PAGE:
The protagonist in this modern love story is Marc, a nerdy 17-year-old boy who eagerly anticipates high school graduation and attending Northwestern. All Marc’s dreams are dashed when his parents are killed. His world is shattered and faces an uncertain future; orphaned and friendless.
Marc soon learns though he traveled a great distance to escape his problems they still remained. Loyal friendships save her life as she is finding comfort in her own body. This story will be sure to inspire so many who question their gender. The message of this tale is one of universal appeal as Marci becomes a confident wife and mother.
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In the late sixties, the world experiences a counter revolution, rebelling against the devasting war in Vietnam and cultural norms. During these days of rage, the Soviets and U.S. seek to end the nuclear arms race. As a bargaining chip, the Nixon administration promises to support a free trade agreement while ignoring Soviet human and religious abuses.
In New York city, a young criminal attorney enters the fray after his shotgun wedding to the Rebbe’s
daughter. His father-in-law is a world renowned clandestine leader seeking religious freedom for
millions of Soviet citizens. The White House prosecutes the Rebbe as their scapegoat so the U.S. Soviet
trade agreement passes Congress.
The Nixon administration will use every legal tool orchestrated by an unscrupulous U.S. prosecuting
attorney to imprison the Rebbe and destroy the credibility of his movement.
Millions of lives rest on the outcome of the trial. The world watches, waiting for a courtroom verdict.
Two young lovers and an old Rebbe battle two world powers.
Bashert possesses many positives. Goldsmith has passionately and successfully drawn a picture of an average Jewish family’s life and beliefs in early times whilst maintaining the book’s coherence with important consideration to the protagonist’s romance and marriage. Though fictitious, the book is very much detailed such that one may be led to believe it to be real life events had it not been that the author provided a disclaimer of it being fictitious. The writer must therefore be commended for his historical accuracy as he deliberately and artistically narrates the immigration of Jews in the 1970s taking into account the important parties that were very much involved in that ordeal for example fellow Jews in America holding important posts in society.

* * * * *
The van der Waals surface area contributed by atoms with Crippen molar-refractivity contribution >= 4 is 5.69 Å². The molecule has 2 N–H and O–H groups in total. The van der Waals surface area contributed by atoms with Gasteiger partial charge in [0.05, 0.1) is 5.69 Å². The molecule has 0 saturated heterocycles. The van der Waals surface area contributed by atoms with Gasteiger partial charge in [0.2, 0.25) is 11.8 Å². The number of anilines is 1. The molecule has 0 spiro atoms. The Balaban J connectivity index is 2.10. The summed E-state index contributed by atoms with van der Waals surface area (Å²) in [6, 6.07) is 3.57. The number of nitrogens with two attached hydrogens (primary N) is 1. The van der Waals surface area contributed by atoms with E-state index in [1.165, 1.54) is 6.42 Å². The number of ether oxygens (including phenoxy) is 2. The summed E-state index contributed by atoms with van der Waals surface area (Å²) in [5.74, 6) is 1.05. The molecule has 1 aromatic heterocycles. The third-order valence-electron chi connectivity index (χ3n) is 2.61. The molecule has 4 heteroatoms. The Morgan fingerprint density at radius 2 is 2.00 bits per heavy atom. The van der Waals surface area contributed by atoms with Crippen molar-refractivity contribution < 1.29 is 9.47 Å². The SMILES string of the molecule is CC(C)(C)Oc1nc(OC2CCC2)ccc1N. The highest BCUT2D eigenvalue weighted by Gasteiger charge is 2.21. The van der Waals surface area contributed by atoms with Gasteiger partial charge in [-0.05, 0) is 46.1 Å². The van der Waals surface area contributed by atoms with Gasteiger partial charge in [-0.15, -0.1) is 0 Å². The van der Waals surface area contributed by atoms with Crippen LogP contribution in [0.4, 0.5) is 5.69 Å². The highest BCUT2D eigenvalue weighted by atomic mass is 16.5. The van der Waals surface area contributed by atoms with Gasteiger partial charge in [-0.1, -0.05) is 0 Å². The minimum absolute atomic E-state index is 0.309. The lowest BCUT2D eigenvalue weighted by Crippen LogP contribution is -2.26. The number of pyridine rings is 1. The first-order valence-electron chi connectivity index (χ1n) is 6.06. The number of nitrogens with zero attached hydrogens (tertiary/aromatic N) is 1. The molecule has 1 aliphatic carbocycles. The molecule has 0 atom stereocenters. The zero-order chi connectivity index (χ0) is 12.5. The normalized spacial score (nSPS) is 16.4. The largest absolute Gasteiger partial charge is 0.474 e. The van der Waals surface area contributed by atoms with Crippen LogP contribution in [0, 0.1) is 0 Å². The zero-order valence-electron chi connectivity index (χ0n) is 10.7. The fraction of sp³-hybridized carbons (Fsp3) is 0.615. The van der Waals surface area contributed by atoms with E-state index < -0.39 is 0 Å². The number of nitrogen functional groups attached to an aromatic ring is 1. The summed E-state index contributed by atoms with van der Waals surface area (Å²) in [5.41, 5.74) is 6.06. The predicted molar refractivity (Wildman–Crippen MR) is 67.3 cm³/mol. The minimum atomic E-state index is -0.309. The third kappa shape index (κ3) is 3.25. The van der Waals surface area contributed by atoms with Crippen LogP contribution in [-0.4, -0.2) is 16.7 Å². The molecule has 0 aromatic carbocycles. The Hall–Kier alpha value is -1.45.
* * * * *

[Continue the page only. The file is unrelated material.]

More so, the book skillfully indulges the reader’s emotions with the aid of great word choice and series of life altering events that have been employed. Illustrations of Goldsmith employing life altering events include his application of Michael, the protagonist’s marriage to Shira and his father-in-law a Jewish rabbi’s incarceration. I also liked the fact that the writer’s work was in sync from the prologue up to the book’s ending. Goldsmith’s work possessed a smooth flow and excellent co-relation.
However, the author in the latter chapters of the book gave too much detailing that may have not been necessary. Details of what the lawyer, judge and prosecutor said in court during the Rav's trial are too much and not likely to be appreciated especially by readers who have little interest in legal issues.
I rate this book with a 4 out of 4 stars. This is because I find the book to be well put together in terms of the main themes and coherence and most importantly, I enjoyed reading the book. I recommend this book to romantics and lovers of historical fiction.